We often mistake our emotional triggers for something that's wrong with the world, not with our own thinking. But you can't fix an error if you don't recognize it for what it is. If Mary had never seen how unreasonable her pessimism really was, she would have continued believing her future was utterly bleak. If Angie hadn't realized she was being dictatorial, she'd probably be blaming her family for their hypersensitivity. If Shauna had never identified her conversational awkwardness as an acquired behavior she could modify, she'd never have learned to relax and relate.

Fortunately, even though we rarely understand what's really happening in our minefields, we often have some awareness that they exist. If you find yourself wondering, "Why do I always [talk too much at parties/snap at my sister/scream at other drivers even though it never helps and often gets me arrested]?" you've probably got psychological explosives hidden just below conscious awareness. Recognizing this, you can get down to dealing with dangerous emotional triggers.

A if for Analyze

Analyzing unwanted behavior uncovers the emotion that triggers it in certain situations or relationships. Therapy is a great way to get help understanding your triggers, but you can help yourself in a pinch. First, remember the last time you found yourself doing that thing, that stupid or cruel or embarrassing thing you always do. Then, slowing the memory way, way down, ask yourself these questions:

1. What was I feeling right before I began acting badly?
Give this some time, and be honest. You were probably experiencing an emotion you devalue, such as anger or fear. Be kind to yourself, and let the emotion surface.

2. What thoughts do I associate with that feeling?
For Mary, feeling hopeful brought on waves of anxiety, and thoughts like "Don't get a big head!" and "Look at Miss Too-Big-for-Her-Britches!" Angie felt a rigid anger at home, along with thoughts like "Harden up, dammit! Don't be so weak!" When Shauna thought about engaging in conversation, she felt despair and thought, "Nobody likes me" and "People think I'm weird."

3. When did these thoughts begin?
You may remember a specific trauma-drama, or you may have so many painful memories that they all blend together. But you'll remember the general social context—what was happening, who was there, and how you got hurt.

4. Do I want to keep re-creating that trauma?
Honestly, do you really want the meanest, ickiest people in your history to keep dominating your life? Your narcissistic mother, your pompous father, the mean girls at your high school? I didn't think so.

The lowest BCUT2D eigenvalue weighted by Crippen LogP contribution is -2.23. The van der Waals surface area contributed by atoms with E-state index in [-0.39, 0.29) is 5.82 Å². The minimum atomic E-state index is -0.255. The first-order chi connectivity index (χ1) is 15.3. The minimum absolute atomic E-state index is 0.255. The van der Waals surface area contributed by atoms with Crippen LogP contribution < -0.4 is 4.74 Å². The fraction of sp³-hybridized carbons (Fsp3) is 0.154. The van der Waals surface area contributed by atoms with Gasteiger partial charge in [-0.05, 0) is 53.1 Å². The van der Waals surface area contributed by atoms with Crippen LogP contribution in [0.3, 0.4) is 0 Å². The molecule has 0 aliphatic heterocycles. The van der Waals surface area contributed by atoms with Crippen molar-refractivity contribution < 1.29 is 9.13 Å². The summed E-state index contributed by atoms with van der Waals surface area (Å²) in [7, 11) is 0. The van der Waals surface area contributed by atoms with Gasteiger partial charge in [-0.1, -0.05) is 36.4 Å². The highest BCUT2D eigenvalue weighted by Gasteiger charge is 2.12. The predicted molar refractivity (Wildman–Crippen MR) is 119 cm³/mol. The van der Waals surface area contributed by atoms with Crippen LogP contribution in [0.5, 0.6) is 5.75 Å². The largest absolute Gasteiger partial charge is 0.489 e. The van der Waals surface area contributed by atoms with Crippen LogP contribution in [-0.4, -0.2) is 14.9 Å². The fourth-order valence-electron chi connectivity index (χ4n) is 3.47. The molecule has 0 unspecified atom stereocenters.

T is for Tranquil Eyes

Because all our destructive triggers are fear-based, reducing fear—in other words, tranquilizing—is always necessary for clearing minefields. Though chemical tranquilizers can do the trick, it's easier on your liver just to revise the thinking around your triggers. Then you can regard formerly alarming situations with tranquil eyes, which work even better than drugs.

To begin the tranquil-eyes-ing process, imagine your present self walking into an early trauma-drama. If there's a bully present, like Mary's mother, Angie's father, or Shauna's classmates, shoo them away. Then imagine sitting down with your wounded self and saying what you'd say to a dear friend who'd been hurt in a similar way. The right words are the ones that bring you tranquillity. Keep searching until you find them. Then repeat them mentally, often. It helps to write them down.

Once you feel somewhat calmer, examine the situations that trigger negative emotions in your current life, and begin listing differences between those dramas and the traumas that originally wounded you. There will be similarities. Refuse to focus on them. Put all your attention on the differences. Again, I'd advise making a written list.

Finally, imagine yourself walking through a potential minefield with no fear whatsoever. No anxiety, no apprehension, no dread, no tension. Just tranquillity. Picture a potential situation several times, stopping as often as necessary to relax and release all fear. No one said de-mining is quick or easy. But it's so worth it to have a life free from emotional triggers.

Taking it to the Real World

If you repeatedly recognize, analyze, and tranquil-eyes your emotional minefields, you'll gradually find that you don't create as many trauma-dramas or react so explosively. Your negative behaviors will occur less frequently and lose intensity. It's working for Mary, who's becoming more hopeful about her future. At Angie's house, de-mining has led to less shouting and more smiling. And Shauna, with her therapist's help, is gradually becoming downright chatty.

One day you, too, will watch yourself hit a familiar trigger—and calmly choose a wiser reaction. Eventually you may even become an expert at disarming explosive situations before anyone gets hurt. At that point, pat yourself on the back and have a banana. You'll be making the world a safer place.

Martha Beck's latest book is The Martha Beck Collection: Essays for Creating Your Right Life, Volume One (Martha Beck Inc.).